THE DISAPPEARING PAX
The PAX—private automatic exchange—is an automatic telephone system purely for internal communication, with no connection with the outside world. Used in factories, offices, shops, cinemas, hotels hospitals and public authority buildings it provides fast and secret communication 24 hours a day without the need for operators or other human assistance. Introduced in Britain just before the first world war, many of these exchanges performed valuable service in munitions factories, naval establishments and the like.
The lack of outside-line facilities was not seen as a disadvantage: few staff needed to make or receive public network calls and those who did could be served by extensions off a manual switchboard (PMBX). Even after the concept of the PABX was born, which allowed one phone on a desk to be used for both internal and external calls, it was not generally welcomed.
To maintain control of expensive Post Office telephone costs, most firms preferred to restrict outside line facilities to a few key personnel and a manual switchboard ensured that time was not wasted on unnecessary chatter. This meant that a few staff had two instruments on their desk, one internal and the other external, but this was seen as no disadvantage (and because of the different ringing cadences there was no confusion between them when they rang). For a long time firms such as AEI promoted the two-telephone system, citing the advantage of instant internal communication on the PAX phone. The London Midland Region of British Rail concurred with this: when new PABX systems were installed at divisional offices during the 1960s, a 'house' PAX telephone system was also provided (the three digits of the PAX extension number were the same as last three of the four-digit number of the associated PABX extension).
Most PAXs served a single site and networked PAX systems were relatively unusual. PAXs could be interlinked using private circuits rented from the Post Office and later BT but the rental cost of these circuits tended to make this an expensive option. In London Lloyds Bank went for this option, having all minor branches of the bank linked to head office by a network of PAXs, as did the record store chain Soho Records. Public utilities could afford to installed networked PAX systems because they owned their own wayleaves, and many electricity boards had extensive PAX systems.
Since 1970 what was once seen as an advantage is now perceived as a weakness, and nearly all PAXs have been replaced by PABXs. This is not entirely due to the persuasiveness of PABX salesmen: most businesses can benefit from (and afford) a new fully-featured PABX and certainly the advanced enquiry and transfer facilities on these give extension users a flexibility they did not have on the old PABX 3 or 4. More importantly though, management attitudes and business methods have changed; many organisations work more efficiently and effectively if staff have full access to the outside world (rather than be isolated from it). Most other countries realised this many years previously and installed PABXs from the outset.
So now we know that the PAX is an endangered species and remaining examples are worthy of preservation. Because of their simple function their circuitry tends to be more straightforward than PABXs or public exchanges, and they were designed to work unattended without regular skilled maintenance. For practical use on museum sites and preserved transport facilities they are ideal; they are also handy for keen collectors of old telephones to demonstrate their collections as working exhibits. Not all PAXs were simple, though; most manufacturers offered a range of options for sophisticated customers. These included conference circuits, tie-line working, executive break-in on an existing conversation, revertive ringing codes to enable two telephones to share the same line pair (and still be able to ring each other) and code-call systems for staff location. With the last-mentioned users dialled an access code followed by the personal code number of a member of staff; after this a unique code of long and short bell or buzzer calls would be broadcast throughout a building.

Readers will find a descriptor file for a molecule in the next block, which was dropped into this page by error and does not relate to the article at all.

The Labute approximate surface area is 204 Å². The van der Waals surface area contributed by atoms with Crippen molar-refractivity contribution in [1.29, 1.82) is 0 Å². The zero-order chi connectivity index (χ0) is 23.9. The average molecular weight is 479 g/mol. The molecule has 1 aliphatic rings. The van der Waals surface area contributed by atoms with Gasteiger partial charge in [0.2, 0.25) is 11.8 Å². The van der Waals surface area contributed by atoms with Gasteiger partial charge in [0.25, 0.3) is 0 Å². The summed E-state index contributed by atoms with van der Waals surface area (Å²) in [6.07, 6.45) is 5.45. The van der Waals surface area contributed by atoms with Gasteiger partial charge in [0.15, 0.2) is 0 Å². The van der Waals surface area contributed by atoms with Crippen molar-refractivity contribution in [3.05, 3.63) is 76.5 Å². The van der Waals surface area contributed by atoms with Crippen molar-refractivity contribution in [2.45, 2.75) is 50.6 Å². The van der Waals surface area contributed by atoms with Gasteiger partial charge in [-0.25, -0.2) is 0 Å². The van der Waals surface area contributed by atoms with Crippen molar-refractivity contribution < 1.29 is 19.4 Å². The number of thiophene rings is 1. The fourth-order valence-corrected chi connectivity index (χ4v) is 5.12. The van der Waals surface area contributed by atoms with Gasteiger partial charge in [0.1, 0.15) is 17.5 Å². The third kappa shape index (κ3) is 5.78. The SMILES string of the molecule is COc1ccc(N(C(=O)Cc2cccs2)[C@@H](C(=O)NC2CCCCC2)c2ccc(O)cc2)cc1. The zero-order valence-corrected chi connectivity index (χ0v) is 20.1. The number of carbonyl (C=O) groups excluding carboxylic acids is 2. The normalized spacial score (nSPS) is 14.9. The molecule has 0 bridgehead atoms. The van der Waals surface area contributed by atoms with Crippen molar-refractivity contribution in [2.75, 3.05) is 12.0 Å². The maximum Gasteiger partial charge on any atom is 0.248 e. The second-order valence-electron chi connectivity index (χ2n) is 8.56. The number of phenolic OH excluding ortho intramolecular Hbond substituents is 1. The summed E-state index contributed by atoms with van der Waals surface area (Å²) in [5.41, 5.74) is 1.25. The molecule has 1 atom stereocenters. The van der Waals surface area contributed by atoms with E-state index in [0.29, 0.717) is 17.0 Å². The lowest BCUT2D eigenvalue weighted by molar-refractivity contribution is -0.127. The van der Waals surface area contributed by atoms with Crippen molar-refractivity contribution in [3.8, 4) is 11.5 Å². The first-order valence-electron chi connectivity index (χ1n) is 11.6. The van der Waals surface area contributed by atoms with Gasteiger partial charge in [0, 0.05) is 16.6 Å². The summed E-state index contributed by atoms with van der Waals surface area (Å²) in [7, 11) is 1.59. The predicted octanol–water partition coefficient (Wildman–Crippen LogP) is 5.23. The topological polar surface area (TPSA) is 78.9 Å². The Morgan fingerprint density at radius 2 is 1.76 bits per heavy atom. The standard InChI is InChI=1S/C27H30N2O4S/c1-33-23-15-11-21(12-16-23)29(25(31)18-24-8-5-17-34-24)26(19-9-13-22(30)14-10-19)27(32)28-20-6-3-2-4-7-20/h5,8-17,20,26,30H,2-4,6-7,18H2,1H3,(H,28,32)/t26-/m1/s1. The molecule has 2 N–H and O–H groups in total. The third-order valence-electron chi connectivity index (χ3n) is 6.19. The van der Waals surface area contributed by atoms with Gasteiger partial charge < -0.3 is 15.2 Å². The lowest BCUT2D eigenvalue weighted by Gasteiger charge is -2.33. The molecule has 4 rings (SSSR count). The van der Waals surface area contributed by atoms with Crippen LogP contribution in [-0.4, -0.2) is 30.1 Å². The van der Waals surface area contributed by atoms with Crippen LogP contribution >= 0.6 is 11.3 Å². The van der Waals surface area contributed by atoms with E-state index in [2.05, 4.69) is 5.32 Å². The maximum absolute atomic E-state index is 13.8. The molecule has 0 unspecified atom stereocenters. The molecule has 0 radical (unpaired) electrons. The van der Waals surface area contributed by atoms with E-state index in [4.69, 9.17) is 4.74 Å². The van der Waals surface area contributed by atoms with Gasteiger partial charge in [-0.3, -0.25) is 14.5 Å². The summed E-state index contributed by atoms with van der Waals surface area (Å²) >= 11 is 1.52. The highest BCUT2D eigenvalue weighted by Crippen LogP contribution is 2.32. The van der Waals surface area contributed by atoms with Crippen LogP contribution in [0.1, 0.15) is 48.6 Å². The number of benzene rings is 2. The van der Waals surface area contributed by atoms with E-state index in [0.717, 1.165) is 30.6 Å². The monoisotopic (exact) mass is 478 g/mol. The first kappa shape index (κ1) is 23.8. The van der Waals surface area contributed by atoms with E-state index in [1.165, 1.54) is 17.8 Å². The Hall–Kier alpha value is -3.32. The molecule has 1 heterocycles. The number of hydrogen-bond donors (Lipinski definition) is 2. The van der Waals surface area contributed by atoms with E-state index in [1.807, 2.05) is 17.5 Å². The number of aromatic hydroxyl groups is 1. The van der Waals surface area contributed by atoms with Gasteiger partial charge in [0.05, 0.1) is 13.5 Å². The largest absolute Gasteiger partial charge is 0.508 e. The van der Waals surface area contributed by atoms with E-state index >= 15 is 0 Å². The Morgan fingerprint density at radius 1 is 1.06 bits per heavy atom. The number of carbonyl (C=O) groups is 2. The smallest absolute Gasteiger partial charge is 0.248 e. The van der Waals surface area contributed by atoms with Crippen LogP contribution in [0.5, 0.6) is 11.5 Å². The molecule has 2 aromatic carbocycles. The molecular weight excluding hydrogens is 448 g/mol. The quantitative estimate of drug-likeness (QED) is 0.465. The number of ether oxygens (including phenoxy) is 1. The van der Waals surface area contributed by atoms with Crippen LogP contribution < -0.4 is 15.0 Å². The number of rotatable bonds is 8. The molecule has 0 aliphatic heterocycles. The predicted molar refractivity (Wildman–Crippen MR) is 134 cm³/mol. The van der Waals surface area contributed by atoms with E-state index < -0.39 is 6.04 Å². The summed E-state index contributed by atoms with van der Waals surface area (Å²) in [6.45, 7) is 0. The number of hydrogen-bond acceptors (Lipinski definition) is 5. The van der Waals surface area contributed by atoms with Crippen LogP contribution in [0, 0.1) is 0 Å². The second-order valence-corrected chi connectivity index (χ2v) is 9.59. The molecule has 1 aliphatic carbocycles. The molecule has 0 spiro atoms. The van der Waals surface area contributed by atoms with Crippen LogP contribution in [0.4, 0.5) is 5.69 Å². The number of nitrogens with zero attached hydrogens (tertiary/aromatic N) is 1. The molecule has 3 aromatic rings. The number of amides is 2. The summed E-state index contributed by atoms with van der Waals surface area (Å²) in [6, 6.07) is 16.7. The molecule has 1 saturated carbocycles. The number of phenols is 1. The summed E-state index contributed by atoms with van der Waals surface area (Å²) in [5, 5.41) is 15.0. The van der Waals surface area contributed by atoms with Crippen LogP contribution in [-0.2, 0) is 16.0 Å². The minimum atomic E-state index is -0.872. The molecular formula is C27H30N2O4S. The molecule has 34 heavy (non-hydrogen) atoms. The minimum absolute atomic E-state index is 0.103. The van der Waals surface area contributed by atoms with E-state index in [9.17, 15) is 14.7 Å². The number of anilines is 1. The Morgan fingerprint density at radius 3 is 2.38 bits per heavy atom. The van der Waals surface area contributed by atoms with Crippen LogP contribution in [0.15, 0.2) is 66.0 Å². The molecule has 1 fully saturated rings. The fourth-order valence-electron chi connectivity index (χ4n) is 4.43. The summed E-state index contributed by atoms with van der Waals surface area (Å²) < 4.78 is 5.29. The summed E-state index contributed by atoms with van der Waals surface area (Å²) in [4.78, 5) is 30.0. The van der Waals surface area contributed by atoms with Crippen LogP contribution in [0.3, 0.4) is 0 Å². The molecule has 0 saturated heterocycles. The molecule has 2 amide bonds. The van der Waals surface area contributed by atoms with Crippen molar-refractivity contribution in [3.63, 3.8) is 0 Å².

Because of their simplicity, PAXs tended to show some idiosyncrasies. Some liberties were often taken with ringing signals and tones: they were normally single rather than double beat, and the ring tone was generally interrupted dial tone (or a feedback of the ringing current.) Tones were often produced by vibrating buzzers or valve oscillators (not used on the public network). The numbering schemes often showed no regard for Post Office practice: extension numbers could well start with the digits 1, 9 or 0, while on small systems you could well come across mixed 1, 2 and 3-digit extension numbers (1-9, 01-09 and 001-003). Extension is of course a misnomer, inasmuch as PAX telephones are not extensions of the public network. The Post Office more correctly called telephones stations on the few PAXs it installed, and for some reason (probably historical accident, with nobody having seen fit to remove it) a PAX dial label still figures in British Telecom's stationery stores catalogue.
It was stated above that PAXs had no access to the outside world; this was generally the case, though sometimes one PAX would be connected to another by means of a tie-line to enable two buildings or plants to be linked. Callers would dial the special tie-line code, wait for dial tone from the distant exchange and then dial the distant number required. Sometimes quite large numbers of PAXs were interlinked in this way, generally with one central exchange used as the tandem exchange or centre of the star-shaped network. Large hospital groups and electricity boards were typical users of PAX networks. Less commonly, a PAX might be interlinked to a PABX and occasionally astute users would find code combinations that would enable them to dial public network calls through the PABX.